Today Krugman posted about Japan as "role model" and shows a plot of male employment rate, 15 to 64 years old, of Japan and USA from 1991 (only males in order to avoid eventual cultural bias). And he concludes that Japan has managed a "liquidity trap" situation much better than USA, avoiding a rise in unemployment under those adverse conditions:
- For all its woes, Japan has never experienced the kind of employment collapse we’ve suffered. That’s the sense in which we’re doing far worse than the Japanese ever did.
Krugman post links to a nice piece of journalism: an interview of Krugman by Martin Wolf, published in weekend FT supplement (Lunch with FT: Krugman). In the interview Krugman has commented about the japonese experience:
- “What we thought was that Japan was a cautionary tale. It has turned into Japan as almost a role model. They never had as big a slump as we have had. They managed to have growing per capita income through most of what we call their ‘lost decade’. My running joke is that the group of us who were worried about Japan a dozen years ago ought to go to Tokyo and apologise to the emperor. We’ve done worse than they ever did. When people ask: might we become Japan? I say: I wish we could become Japan.”
Next figure compares Germany data with the southern countries in crisis (Portugal, Spain, Italy and Greece). Post 2008 crisis data for the four southern countries show a dramatic drop in male employment rate - softer in Italy but very hard for the other three countries. These lines show how the gap in economic environments between these countries and Germany is enlarging very fast, which may transform the situation into a very difficult one. The ghost of the Prussian may happen to return to Europe. (El Pais, the spanish newspaper, publishes today an article about the new Cold EuroWar with the division of UE into two different blocs).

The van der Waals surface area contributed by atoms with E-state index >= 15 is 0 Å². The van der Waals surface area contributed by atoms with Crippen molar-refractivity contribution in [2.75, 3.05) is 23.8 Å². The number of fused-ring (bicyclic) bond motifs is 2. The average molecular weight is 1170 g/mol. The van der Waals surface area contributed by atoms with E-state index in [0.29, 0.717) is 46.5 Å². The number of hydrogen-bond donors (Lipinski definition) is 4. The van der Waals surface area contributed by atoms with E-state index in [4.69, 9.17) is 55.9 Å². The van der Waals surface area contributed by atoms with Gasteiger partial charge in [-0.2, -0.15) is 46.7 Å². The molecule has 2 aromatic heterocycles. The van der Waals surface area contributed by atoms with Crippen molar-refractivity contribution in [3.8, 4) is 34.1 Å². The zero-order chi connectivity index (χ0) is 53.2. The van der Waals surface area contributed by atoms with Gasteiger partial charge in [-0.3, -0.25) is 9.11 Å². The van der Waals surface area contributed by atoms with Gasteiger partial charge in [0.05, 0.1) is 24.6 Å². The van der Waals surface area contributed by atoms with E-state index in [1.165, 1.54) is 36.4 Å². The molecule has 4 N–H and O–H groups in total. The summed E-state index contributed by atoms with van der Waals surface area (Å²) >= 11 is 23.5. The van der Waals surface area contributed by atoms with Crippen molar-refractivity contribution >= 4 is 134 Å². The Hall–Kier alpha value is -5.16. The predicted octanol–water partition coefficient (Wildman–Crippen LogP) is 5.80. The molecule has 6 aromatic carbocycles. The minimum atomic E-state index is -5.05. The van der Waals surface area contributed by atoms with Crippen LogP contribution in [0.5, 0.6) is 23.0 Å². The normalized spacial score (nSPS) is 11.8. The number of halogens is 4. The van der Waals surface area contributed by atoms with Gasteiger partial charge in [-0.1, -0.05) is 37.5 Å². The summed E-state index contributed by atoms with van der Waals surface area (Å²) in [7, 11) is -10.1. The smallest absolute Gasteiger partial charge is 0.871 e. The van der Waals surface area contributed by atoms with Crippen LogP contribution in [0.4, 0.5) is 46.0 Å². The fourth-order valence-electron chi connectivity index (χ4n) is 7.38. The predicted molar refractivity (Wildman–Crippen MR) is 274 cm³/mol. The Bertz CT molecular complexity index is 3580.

More from Krugman interview to Martin Wolf, about the eurocrisis:
- “No. I don’t think they can save Greece but they can still save the rest if they’re willing to offer open-ended financing and macroeconomic expansion.” But this would mean persuading the Germans to change their philosophy of economic life. “Well, the prospect of hanging concentrates the mind; the prospect of a collapse of the euro might concentrate their minds.”
- Would he conclude that the European currency union was a mistake? “Yes, I think we’ve been asking, whose fault is this crisis? And I think it was basically fated, from the day the Maastricht Treaty was signed. Now, I think it might be rescuable with a higher inflation target, which is a poor second best to having a fiscal union. But no, the setup is fundamentally not workable.“
- What’s interesting is that the euro itself created the asymmetric shocks that are now destroying it [via the capital flows it engendered]. Not only have they created something incapable of dealing with shocks but the creation engendered the shocks that are destroying it.”
Sources: data from OECD, Short term labour market statistics.